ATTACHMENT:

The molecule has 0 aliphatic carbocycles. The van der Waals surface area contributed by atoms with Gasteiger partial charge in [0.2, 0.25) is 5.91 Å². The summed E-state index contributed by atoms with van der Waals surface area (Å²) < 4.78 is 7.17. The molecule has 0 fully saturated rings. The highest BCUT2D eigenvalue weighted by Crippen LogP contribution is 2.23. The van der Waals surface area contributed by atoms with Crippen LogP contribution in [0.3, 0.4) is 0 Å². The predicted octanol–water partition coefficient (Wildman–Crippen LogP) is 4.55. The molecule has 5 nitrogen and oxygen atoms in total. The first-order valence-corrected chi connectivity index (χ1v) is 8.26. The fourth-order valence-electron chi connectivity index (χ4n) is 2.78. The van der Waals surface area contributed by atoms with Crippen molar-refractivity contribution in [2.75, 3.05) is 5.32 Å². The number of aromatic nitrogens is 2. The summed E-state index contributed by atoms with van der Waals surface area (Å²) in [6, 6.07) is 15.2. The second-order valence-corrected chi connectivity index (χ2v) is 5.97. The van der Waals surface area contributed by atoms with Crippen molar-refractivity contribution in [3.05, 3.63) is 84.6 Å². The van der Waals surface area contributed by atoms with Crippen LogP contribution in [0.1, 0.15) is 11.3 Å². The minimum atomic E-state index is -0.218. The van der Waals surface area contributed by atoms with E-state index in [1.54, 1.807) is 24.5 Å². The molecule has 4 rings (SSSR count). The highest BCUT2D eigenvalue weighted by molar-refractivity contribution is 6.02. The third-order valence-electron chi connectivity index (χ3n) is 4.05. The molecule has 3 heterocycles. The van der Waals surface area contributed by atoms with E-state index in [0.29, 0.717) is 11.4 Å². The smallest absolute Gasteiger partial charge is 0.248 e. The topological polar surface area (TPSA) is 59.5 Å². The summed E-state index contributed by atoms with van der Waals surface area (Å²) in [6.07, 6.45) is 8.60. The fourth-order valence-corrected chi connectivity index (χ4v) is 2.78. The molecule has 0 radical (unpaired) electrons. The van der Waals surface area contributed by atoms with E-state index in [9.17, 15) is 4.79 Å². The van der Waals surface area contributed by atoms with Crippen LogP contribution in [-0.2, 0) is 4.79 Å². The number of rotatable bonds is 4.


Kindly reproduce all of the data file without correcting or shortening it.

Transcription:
The molecule has 0 aliphatic carbocycles. The van der Waals surface area contributed by atoms with Gasteiger partial charge in [0.2, 0.25) is 5.91 Å². The summed E-state index contributed by atoms with van der Waals surface area (Å²) < 4.78 is 7.17. The molecule has 0 fully saturated rings. The highest BCUT2D eigenvalue weighted by Crippen LogP contribution is 2.23. The van der Waals surface area contributed by atoms with Crippen LogP contribution in [0.3, 0.4) is 0 Å². The predicted octanol–water partition coefficient (Wildman–Crippen LogP) is 4.55. The molecule has 5 nitrogen and oxygen atoms in total. The first-order valence-corrected chi connectivity index (χ1v) is 8.26. The fourth-order valence-electron chi connectivity index (χ4n) is 2.78. The van der Waals surface area contributed by atoms with Crippen molar-refractivity contribution in [2.75, 3.05) is 5.32 Å². The number of aromatic nitrogens is 2. The summed E-state index contributed by atoms with van der Waals surface area (Å²) in [6, 6.07) is 15.2. The second-order valence-corrected chi connectivity index (χ2v) is 5.97. The van der Waals surface area contributed by atoms with Crippen molar-refractivity contribution in [3.05, 3.63) is 84.6 Å². The van der Waals surface area contributed by atoms with Crippen LogP contribution in [0.1, 0.15) is 11.3 Å². The minimum atomic E-state index is -0.218. The van der Waals surface area contributed by atoms with E-state index in [1.54, 1.807) is 24.5 Å². The molecule has 4 rings (SSSR count). The highest BCUT2D eigenvalue weighted by molar-refractivity contribution is 6.02. The third-order valence-electron chi connectivity index (χ3n) is 4.05. The molecule has 3 heterocycles. The van der Waals surface area contributed by atoms with E-state index in [0.29, 0.717) is 11.4 Å². The smallest absolute Gasteiger partial charge is 0.248 e. The topological polar surface area (TPSA) is 59.5 Å². The summed E-state index contributed by atoms with van der Waals surface area (Å²) in [6.07, 6.45) is 8.60. The fourth-order valence-corrected chi connectivity index (χ4v) is 2.78. The molecule has 0 radical (unpaired) electrons. The van der Waals surface area contributed by atoms with E-state index in [9.17, 15) is 4.79 Å². The van der Waals surface area contributed by atoms with Crippen LogP contribution in [-0.2, 0) is 4.79 Å². The number of rotatable bonds is 4.